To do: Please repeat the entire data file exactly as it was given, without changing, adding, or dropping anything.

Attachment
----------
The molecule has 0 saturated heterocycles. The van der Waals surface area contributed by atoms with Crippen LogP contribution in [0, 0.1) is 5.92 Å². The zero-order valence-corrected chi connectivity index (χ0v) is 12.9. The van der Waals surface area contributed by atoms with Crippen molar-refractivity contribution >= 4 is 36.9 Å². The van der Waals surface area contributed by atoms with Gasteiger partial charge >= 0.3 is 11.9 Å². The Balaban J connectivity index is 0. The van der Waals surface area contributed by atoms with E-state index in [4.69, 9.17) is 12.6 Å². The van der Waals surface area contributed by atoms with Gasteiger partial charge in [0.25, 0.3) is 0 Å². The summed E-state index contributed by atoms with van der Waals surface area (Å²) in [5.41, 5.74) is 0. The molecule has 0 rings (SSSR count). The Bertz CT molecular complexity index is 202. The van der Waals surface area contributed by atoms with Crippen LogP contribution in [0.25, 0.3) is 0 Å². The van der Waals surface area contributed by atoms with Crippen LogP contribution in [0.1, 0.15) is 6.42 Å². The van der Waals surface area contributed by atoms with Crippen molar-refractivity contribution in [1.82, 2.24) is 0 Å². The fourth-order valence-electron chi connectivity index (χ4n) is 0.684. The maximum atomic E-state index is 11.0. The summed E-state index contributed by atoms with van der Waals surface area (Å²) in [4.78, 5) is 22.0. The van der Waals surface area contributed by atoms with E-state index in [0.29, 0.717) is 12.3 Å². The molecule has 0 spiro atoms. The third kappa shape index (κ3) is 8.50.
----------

The molecule has 0 saturated heterocycles. The van der Waals surface area contributed by atoms with Crippen LogP contribution in [0, 0.1) is 5.92 Å². The zero-order valence-corrected chi connectivity index (χ0v) is 12.9. The van der Waals surface area contributed by atoms with Crippen molar-refractivity contribution >= 4 is 36.9 Å². The van der Waals surface area contributed by atoms with Gasteiger partial charge >= 0.3 is 11.9 Å². The Balaban J connectivity index is 0. The van der Waals surface area contributed by atoms with E-state index in [4.69, 9.17) is 12.6 Å². The van der Waals surface area contributed by atoms with Gasteiger partial charge in [0.25, 0.3) is 0 Å². The summed E-state index contributed by atoms with van der Waals surface area (Å²) in [5.41, 5.74) is 0. The molecule has 0 rings (SSSR count). The Bertz CT molecular complexity index is 202. The van der Waals surface area contributed by atoms with Crippen LogP contribution in [0.25, 0.3) is 0 Å². The van der Waals surface area contributed by atoms with Crippen LogP contribution in [0.1, 0.15) is 6.42 Å². The van der Waals surface area contributed by atoms with Crippen molar-refractivity contribution in [1.82, 2.24) is 0 Å². The fourth-order valence-electron chi connectivity index (χ4n) is 0.684. The maximum atomic E-state index is 11.0. The summed E-state index contributed by atoms with van der Waals surface area (Å²) in [4.78, 5) is 22.0. The van der Waals surface area contributed by atoms with E-state index in [0.29, 0.717) is 12.3 Å². The molecule has 0 spiro atoms. The third kappa shape index (κ3) is 8.50.